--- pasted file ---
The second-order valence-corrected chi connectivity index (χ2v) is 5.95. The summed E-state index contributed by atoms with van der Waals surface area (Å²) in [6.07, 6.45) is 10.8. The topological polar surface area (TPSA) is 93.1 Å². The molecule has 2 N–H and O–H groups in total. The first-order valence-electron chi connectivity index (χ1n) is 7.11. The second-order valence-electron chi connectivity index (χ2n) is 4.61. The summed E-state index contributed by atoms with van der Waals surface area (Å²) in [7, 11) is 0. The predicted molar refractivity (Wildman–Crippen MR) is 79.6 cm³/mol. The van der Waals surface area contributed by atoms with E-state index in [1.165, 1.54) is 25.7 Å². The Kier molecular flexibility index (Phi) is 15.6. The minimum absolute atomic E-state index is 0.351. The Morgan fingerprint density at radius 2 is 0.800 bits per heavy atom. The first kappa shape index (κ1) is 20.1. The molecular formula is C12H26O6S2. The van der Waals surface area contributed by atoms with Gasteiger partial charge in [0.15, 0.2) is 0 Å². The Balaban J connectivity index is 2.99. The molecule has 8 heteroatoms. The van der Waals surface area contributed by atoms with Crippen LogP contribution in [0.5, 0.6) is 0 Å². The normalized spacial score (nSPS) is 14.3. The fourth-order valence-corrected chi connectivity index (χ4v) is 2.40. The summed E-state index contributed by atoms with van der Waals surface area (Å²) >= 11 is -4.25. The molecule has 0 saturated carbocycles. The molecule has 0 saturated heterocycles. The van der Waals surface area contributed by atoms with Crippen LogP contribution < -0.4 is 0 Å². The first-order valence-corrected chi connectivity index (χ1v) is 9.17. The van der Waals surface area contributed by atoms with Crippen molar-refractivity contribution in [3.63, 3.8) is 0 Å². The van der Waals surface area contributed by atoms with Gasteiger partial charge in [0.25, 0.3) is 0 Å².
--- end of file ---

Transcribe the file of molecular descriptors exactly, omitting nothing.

The second-order valence-corrected chi connectivity index (χ2v) is 5.95. The summed E-state index contributed by atoms with van der Waals surface area (Å²) in [6.07, 6.45) is 10.8. The topological polar surface area (TPSA) is 93.1 Å². The molecule has 2 N–H and O–H groups in total. The first-order valence-electron chi connectivity index (χ1n) is 7.11. The second-order valence-electron chi connectivity index (χ2n) is 4.61. The summed E-state index contributed by atoms with van der Waals surface area (Å²) in [7, 11) is 0. The predicted molar refractivity (Wildman–Crippen MR) is 79.6 cm³/mol. The van der Waals surface area contributed by atoms with E-state index in [1.165, 1.54) is 25.7 Å². The Kier molecular flexibility index (Phi) is 15.6. The minimum absolute atomic E-state index is 0.351. The Morgan fingerprint density at radius 2 is 0.800 bits per heavy atom. The first kappa shape index (κ1) is 20.1. The molecular formula is C12H26O6S2. The van der Waals surface area contributed by atoms with Gasteiger partial charge in [0.15, 0.2) is 0 Å². The Balaban J connectivity index is 2.99. The molecule has 8 heteroatoms. The van der Waals surface area contributed by atoms with Crippen LogP contribution in [0.5, 0.6) is 0 Å². The normalized spacial score (nSPS) is 14.3. The fourth-order valence-corrected chi connectivity index (χ4v) is 2.40. The summed E-state index contributed by atoms with van der Waals surface area (Å²) >= 11 is -4.25. The molecule has 0 saturated carbocycles. The molecule has 0 saturated heterocycles. The van der Waals surface area contributed by atoms with Crippen LogP contribution < -0.4 is 0 Å². The first-order valence-corrected chi connectivity index (χ1v) is 9.17. The van der Waals surface area contributed by atoms with Crippen molar-refractivity contribution in [3.63, 3.8) is 0 Å². The van der Waals surface area contributed by atoms with Gasteiger partial charge in [0.25, 0.3) is 0 Å².